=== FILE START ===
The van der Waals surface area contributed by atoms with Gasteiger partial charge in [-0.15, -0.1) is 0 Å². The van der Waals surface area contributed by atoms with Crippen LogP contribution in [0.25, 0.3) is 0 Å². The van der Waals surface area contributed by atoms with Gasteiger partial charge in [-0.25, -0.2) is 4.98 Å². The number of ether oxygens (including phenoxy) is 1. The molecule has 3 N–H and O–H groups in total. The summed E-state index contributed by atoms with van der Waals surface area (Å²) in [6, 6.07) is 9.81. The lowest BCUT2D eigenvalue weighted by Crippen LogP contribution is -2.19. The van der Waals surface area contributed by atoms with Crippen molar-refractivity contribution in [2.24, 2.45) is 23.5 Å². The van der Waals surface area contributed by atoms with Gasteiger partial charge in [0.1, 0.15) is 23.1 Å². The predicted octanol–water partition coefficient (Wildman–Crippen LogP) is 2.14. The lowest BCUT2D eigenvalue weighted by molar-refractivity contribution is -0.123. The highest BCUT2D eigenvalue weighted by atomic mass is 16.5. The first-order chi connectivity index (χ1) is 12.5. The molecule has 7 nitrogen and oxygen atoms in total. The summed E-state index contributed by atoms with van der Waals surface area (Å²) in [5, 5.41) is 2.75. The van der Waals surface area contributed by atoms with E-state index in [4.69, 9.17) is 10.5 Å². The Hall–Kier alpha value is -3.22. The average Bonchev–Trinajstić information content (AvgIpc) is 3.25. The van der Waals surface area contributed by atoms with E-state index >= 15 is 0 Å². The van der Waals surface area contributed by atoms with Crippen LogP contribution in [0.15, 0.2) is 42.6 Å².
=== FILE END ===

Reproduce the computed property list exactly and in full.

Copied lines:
The van der Waals surface area contributed by atoms with Gasteiger partial charge in [-0.15, -0.1) is 0 Å². The van der Waals surface area contributed by atoms with Crippen LogP contribution in [0.25, 0.3) is 0 Å². The van der Waals surface area contributed by atoms with Gasteiger partial charge in [-0.25, -0.2) is 4.98 Å². The number of ether oxygens (including phenoxy) is 1. The molecule has 3 N–H and O–H groups in total. The summed E-state index contributed by atoms with van der Waals surface area (Å²) in [6, 6.07) is 9.81. The lowest BCUT2D eigenvalue weighted by Crippen LogP contribution is -2.19. The van der Waals surface area contributed by atoms with Crippen molar-refractivity contribution in [2.24, 2.45) is 23.5 Å². The van der Waals surface area contributed by atoms with Gasteiger partial charge in [0.1, 0.15) is 23.1 Å². The predicted octanol–water partition coefficient (Wildman–Crippen LogP) is 2.14. The lowest BCUT2D eigenvalue weighted by molar-refractivity contribution is -0.123. The highest BCUT2D eigenvalue weighted by atomic mass is 16.5. The first-order chi connectivity index (χ1) is 12.5. The molecule has 7 nitrogen and oxygen atoms in total. The summed E-state index contributed by atoms with van der Waals surface area (Å²) in [5, 5.41) is 2.75. The van der Waals surface area contributed by atoms with E-state index in [4.69, 9.17) is 10.5 Å². The Hall–Kier alpha value is -3.22. The average Bonchev–Trinajstić information content (AvgIpc) is 3.25. The van der Waals surface area contributed by atoms with E-state index >= 15 is 0 Å². The van der Waals surface area contributed by atoms with Crippen LogP contribution in [0.15, 0.2) is 42.6 Å².